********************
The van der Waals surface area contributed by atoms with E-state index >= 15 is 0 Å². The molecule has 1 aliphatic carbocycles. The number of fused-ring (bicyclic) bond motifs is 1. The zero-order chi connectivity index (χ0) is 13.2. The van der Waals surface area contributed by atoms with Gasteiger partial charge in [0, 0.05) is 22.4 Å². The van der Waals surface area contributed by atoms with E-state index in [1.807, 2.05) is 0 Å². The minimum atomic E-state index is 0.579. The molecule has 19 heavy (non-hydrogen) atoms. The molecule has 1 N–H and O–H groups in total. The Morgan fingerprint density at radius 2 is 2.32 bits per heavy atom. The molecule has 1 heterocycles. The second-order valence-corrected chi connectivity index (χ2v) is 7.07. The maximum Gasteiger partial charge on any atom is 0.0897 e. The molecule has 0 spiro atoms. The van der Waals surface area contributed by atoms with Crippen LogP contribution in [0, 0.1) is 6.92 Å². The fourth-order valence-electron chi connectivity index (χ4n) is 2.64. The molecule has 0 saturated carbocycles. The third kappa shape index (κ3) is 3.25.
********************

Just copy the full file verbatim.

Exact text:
The van der Waals surface area contributed by atoms with E-state index >= 15 is 0 Å². The molecule has 1 aliphatic carbocycles. The number of fused-ring (bicyclic) bond motifs is 1. The zero-order chi connectivity index (χ0) is 13.2. The van der Waals surface area contributed by atoms with Gasteiger partial charge in [0, 0.05) is 22.4 Å². The van der Waals surface area contributed by atoms with E-state index in [1.807, 2.05) is 0 Å². The minimum atomic E-state index is 0.579. The molecule has 19 heavy (non-hydrogen) atoms. The molecule has 1 N–H and O–H groups in total. The Morgan fingerprint density at radius 2 is 2.32 bits per heavy atom. The molecule has 1 heterocycles. The second-order valence-corrected chi connectivity index (χ2v) is 7.07. The maximum Gasteiger partial charge on any atom is 0.0897 e. The molecule has 0 spiro atoms. The van der Waals surface area contributed by atoms with Crippen LogP contribution in [0, 0.1) is 6.92 Å². The fourth-order valence-electron chi connectivity index (χ4n) is 2.64. The molecule has 0 saturated carbocycles. The third kappa shape index (κ3) is 3.25.